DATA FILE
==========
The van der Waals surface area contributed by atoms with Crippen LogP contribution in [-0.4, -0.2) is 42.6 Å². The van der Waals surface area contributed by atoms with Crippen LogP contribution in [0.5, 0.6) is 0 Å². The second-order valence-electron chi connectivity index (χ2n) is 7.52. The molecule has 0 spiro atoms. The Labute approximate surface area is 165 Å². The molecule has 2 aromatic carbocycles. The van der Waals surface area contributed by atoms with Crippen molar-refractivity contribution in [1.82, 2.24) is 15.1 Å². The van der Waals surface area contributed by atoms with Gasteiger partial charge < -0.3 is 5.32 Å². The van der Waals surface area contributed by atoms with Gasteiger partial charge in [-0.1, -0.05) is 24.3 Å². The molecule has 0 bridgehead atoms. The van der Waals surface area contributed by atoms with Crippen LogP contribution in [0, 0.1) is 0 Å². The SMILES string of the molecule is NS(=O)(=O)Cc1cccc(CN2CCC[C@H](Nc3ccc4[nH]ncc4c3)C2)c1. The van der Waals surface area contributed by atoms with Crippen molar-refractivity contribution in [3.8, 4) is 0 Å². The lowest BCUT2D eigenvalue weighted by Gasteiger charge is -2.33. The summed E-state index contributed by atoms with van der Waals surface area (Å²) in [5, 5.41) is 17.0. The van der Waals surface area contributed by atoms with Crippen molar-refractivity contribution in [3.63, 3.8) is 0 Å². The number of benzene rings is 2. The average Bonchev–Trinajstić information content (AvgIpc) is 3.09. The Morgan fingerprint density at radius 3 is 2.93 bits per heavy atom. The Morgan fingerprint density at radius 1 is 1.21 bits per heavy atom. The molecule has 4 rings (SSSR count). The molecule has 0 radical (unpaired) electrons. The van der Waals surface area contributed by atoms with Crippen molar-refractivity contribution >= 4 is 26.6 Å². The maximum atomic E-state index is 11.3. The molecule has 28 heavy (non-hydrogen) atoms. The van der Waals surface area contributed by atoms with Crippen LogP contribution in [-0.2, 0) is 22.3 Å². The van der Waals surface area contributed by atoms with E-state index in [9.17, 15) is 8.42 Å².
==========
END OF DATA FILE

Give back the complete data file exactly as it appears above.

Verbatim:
The van der Waals surface area contributed by atoms with Crippen LogP contribution in [-0.4, -0.2) is 42.6 Å². The van der Waals surface area contributed by atoms with Crippen LogP contribution in [0.5, 0.6) is 0 Å². The second-order valence-electron chi connectivity index (χ2n) is 7.52. The molecule has 0 spiro atoms. The Labute approximate surface area is 165 Å². The molecule has 2 aromatic carbocycles. The van der Waals surface area contributed by atoms with Crippen molar-refractivity contribution in [1.82, 2.24) is 15.1 Å². The van der Waals surface area contributed by atoms with Gasteiger partial charge < -0.3 is 5.32 Å². The van der Waals surface area contributed by atoms with Gasteiger partial charge in [-0.1, -0.05) is 24.3 Å². The molecule has 0 bridgehead atoms. The van der Waals surface area contributed by atoms with Crippen LogP contribution in [0, 0.1) is 0 Å². The SMILES string of the molecule is NS(=O)(=O)Cc1cccc(CN2CCC[C@H](Nc3ccc4[nH]ncc4c3)C2)c1. The van der Waals surface area contributed by atoms with Crippen molar-refractivity contribution in [3.8, 4) is 0 Å². The lowest BCUT2D eigenvalue weighted by Gasteiger charge is -2.33. The summed E-state index contributed by atoms with van der Waals surface area (Å²) in [5, 5.41) is 17.0. The van der Waals surface area contributed by atoms with Crippen molar-refractivity contribution in [3.63, 3.8) is 0 Å². The number of benzene rings is 2. The average Bonchev–Trinajstić information content (AvgIpc) is 3.09. The Morgan fingerprint density at radius 3 is 2.93 bits per heavy atom. The Morgan fingerprint density at radius 1 is 1.21 bits per heavy atom. The molecule has 4 rings (SSSR count). The molecule has 0 radical (unpaired) electrons. The van der Waals surface area contributed by atoms with Crippen molar-refractivity contribution >= 4 is 26.6 Å². The maximum atomic E-state index is 11.3. The molecule has 28 heavy (non-hydrogen) atoms. The van der Waals surface area contributed by atoms with Crippen LogP contribution in [-0.2, 0) is 22.3 Å². The van der Waals surface area contributed by atoms with E-state index in [9.17, 15) is 8.42 Å².